FOM: Constructive Logic and Subjectivism

Allen Hazen a.hazen at
Fri Jun 2 07:52:02 EDT 2000

    Stephen Simpson asks (in his role of advocatus diaboli) whether
intuitionistic logic (as appropriate to the a priori knowable) and
classical logic (about what objectively exists) can't coexist in the same
system.  They can-- there was a flurry of interest in such systems in the
1980s, under the name EPISTEMIC MATHEMATICS.  Basic idea: use classical
logic for an underlying system ("justifying" it, if need be, by talking
about the objective existence of mathematical structures).  Add a
non-truth-functional sentential operator, K, interpreted as meaning
something like "it is knowable a priori that" or "it is INFORMALLY provable
that" to the formal system, governed by the rules for necessity of the
MODAL LOGIC S4.  (References: Nicholas Goodman, "The Knowing
Mathematician," in Synthese, v. 60 (1984), pp. 21-38, argued that this was
the correct logic for an operator so interpreted (this issue of Synthese
was reissued as a book edited, I think, by Leblanc, Mendelson, and
   As pointed out by Gödel in 1932, Heyting's Intuitionistic Logic is
interpretable in classical logic with an S4 modal operator.  The proposal
was made to formulate mathematical theories in this (epistemically
interpreted) modal language, and introduce (formally) intuitionistic
connectives by definition-- so "Intuitionistic" statements would be treated
as definitional abbreviations of statements about mathematical systems AND
edited a collection, "Intensional Mathematics," (North-Holland "Studies in
Logic" v. 113, Amsterdam, 1985) largely devoted to this idea (though also
containing some other modal- logic-and-mathematics papers).  Shapiro
contributed an introductory chapter and a chapter giving details of
"Epistemic Arithmetic," proving that Heyting Arithmetic was interpretable
in it.  Goodman, Journal of Symbolic Logic v. 49 (1984), pp. 192-203,
proved (by proof-theoretic means) that the interpretation was faithful: the
theorems of (first order) Heyting Arithmetic are PRECISELY the
abbreviations of theorems of Epistemic Arithmetic.)
   Interest then seems to have petered out: I guess the feeling was that
this gave an interpretation of constructive mathematics, but that it didn't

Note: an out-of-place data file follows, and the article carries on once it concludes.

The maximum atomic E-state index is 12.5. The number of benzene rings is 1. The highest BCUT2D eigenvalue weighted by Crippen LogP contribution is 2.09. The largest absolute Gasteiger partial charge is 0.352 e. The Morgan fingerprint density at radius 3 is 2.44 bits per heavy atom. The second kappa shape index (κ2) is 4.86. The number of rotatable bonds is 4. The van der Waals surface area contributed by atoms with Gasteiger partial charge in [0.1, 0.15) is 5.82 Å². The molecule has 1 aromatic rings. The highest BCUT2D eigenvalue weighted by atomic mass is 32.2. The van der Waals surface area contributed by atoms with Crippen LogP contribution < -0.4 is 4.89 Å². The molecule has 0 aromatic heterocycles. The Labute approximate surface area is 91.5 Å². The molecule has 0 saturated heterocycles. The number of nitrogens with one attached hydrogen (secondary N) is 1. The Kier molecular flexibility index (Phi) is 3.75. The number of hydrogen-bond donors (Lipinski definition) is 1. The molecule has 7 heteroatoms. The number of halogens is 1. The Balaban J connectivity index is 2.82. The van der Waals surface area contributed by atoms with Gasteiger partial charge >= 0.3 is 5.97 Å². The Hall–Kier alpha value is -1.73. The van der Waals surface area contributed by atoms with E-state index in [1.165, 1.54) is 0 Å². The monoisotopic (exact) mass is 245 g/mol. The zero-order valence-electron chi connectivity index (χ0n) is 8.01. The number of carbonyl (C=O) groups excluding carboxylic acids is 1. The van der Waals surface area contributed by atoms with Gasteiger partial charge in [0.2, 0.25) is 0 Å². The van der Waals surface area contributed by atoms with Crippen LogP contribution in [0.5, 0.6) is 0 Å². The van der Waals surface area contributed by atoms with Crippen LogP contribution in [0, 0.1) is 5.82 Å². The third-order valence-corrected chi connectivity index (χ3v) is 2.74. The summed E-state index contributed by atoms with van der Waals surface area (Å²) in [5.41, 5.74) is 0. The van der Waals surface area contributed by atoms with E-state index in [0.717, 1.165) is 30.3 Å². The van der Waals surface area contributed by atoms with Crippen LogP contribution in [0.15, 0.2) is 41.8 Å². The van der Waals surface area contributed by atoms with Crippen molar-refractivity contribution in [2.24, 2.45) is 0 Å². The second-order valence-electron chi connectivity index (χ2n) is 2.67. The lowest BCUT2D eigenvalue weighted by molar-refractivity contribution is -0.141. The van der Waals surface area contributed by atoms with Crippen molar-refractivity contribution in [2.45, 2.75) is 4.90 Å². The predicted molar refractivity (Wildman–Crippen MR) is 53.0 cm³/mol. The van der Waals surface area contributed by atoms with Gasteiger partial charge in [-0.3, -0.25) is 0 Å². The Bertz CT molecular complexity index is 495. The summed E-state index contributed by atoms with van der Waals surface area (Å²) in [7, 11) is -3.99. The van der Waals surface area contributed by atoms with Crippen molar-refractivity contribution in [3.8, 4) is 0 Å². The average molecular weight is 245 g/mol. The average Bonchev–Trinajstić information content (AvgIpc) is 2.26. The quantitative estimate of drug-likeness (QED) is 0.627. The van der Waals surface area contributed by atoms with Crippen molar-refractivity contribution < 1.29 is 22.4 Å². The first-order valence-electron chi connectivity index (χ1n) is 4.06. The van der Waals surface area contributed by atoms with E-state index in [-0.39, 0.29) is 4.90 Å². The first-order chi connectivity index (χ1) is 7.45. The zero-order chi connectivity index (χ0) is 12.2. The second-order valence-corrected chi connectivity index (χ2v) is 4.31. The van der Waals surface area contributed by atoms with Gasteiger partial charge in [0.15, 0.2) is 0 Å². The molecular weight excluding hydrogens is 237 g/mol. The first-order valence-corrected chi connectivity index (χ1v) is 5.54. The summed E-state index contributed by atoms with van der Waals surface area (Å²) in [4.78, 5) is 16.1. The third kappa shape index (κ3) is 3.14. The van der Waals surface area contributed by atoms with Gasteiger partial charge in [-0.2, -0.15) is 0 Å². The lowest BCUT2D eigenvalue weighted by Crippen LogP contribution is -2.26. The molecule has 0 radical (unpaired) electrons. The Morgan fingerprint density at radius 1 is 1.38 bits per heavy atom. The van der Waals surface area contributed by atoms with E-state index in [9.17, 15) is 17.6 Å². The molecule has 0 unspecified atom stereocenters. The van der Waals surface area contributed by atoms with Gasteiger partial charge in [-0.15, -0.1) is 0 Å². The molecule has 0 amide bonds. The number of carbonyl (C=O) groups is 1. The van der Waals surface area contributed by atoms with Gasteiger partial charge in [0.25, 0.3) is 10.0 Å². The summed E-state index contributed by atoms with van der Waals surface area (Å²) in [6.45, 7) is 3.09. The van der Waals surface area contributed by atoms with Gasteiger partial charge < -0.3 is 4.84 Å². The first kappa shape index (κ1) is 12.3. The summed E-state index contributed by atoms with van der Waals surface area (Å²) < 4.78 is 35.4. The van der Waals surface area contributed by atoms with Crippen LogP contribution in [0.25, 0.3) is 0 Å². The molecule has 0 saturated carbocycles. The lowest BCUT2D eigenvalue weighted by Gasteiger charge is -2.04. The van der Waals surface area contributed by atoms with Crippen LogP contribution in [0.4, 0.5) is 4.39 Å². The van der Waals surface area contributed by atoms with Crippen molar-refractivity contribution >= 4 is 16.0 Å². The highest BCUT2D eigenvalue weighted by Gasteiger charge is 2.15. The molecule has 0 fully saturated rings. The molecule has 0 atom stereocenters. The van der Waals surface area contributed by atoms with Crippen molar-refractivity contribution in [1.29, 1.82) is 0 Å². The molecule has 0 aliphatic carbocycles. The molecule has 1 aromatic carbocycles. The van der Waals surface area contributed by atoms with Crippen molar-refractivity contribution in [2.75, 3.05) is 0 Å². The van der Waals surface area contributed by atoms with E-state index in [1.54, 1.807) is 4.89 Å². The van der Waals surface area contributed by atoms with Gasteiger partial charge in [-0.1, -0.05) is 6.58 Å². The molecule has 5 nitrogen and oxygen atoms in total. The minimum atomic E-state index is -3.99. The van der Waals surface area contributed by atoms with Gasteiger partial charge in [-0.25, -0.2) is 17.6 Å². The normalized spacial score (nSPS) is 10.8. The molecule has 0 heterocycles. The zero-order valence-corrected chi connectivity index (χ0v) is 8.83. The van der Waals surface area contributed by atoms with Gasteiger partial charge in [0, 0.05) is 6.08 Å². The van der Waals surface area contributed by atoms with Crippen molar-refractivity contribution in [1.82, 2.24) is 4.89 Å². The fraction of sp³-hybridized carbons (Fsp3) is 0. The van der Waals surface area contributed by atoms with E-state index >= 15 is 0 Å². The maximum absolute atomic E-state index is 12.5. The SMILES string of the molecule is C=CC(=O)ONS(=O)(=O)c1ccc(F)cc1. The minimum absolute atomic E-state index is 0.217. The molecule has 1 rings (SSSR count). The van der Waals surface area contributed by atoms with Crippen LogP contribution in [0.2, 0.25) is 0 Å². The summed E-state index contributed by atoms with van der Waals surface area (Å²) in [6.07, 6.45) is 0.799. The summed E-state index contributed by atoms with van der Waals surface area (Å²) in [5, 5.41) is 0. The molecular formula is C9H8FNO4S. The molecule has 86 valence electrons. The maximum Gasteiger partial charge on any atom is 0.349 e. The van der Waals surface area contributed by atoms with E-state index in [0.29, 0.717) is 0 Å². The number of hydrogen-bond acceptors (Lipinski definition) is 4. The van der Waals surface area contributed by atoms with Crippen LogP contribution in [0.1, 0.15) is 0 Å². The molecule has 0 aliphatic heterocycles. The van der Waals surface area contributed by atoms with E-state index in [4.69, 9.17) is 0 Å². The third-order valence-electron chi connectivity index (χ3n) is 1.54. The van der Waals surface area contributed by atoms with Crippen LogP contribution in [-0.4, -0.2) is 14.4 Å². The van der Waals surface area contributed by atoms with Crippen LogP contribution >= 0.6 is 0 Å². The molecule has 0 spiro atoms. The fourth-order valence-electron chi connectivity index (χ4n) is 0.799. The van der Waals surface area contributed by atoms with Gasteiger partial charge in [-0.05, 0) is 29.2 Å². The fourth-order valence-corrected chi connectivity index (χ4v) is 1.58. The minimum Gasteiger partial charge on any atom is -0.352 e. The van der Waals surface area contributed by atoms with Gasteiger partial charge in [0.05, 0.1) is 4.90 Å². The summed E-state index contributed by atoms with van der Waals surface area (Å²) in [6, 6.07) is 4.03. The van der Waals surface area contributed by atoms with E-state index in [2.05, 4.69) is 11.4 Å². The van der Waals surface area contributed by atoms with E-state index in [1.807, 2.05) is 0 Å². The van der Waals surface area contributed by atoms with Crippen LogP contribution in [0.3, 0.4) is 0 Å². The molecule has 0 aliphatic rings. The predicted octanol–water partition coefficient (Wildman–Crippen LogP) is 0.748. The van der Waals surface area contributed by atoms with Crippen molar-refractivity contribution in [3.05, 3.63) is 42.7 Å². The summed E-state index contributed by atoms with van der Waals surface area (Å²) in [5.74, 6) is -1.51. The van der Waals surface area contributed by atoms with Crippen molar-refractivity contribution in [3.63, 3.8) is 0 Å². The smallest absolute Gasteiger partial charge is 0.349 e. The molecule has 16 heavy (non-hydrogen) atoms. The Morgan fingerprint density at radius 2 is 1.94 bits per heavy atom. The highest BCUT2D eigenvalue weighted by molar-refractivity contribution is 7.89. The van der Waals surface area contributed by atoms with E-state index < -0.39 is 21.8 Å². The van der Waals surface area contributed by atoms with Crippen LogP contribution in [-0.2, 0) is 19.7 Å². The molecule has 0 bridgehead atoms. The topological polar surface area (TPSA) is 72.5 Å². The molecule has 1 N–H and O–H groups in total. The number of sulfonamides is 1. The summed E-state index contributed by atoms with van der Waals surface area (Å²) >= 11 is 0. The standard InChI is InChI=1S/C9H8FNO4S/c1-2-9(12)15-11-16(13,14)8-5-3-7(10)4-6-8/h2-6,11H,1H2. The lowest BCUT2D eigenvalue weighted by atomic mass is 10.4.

help in proving new or interesting  results, and nobody thought of a good
use for the parts of Epistemic Arithmetic that weren't abbreviated to
"Intuitionistic" formulas.
    One obvious PHILOSOPHICAL drawback of the project was that, since
Knowledge implies Truth (Kp -> p), this interpretation didn't give any
insight into the sense in which Intuitionism is an ANTI-realistic
philosophy of mathematics: all the apparent "ontological commitments" of
the classical systems are still there in their Epistemic enlargements.  My
personal contribution was to point out that, with a slight change in
translation-scheme, a weaker modal logic (the "Deontic" system D4, or even
the weaker K4, strengthened with the axiom (KKp -> Kp)) could be used,
allowing the interpretation of the operator in some way that didn't
presuppose the literal truth of "mathematically provable" sentences: I
suggested that Intuitionists might be interpreted as saying, not that there
ARE numbers, but that there OUGHT TO be (if we were in a position to
dictate ontology on the basis of our mathematical intuitions).  (Reference:
my work is in my paper in the Belnap festsschrifft, J.M. Dunn and A.K.
Gupta, eds, "Truth or Consequences," Kluwer 1990.  WARNING: I made some
mistakes in this paper, though I think my main contentions were right.  The
correct (I hope) claim about the interpretability of Heyting arithmetic in
the "Deontic" system is parasitic on Shapiro and Goodman's results. There
is also a connection I would like to understand better between this
interpretation and Mycielski's "finitizations" of infinitistic first-order
theories, which feature in Shaughan Lavine's REALLY INTERESTING book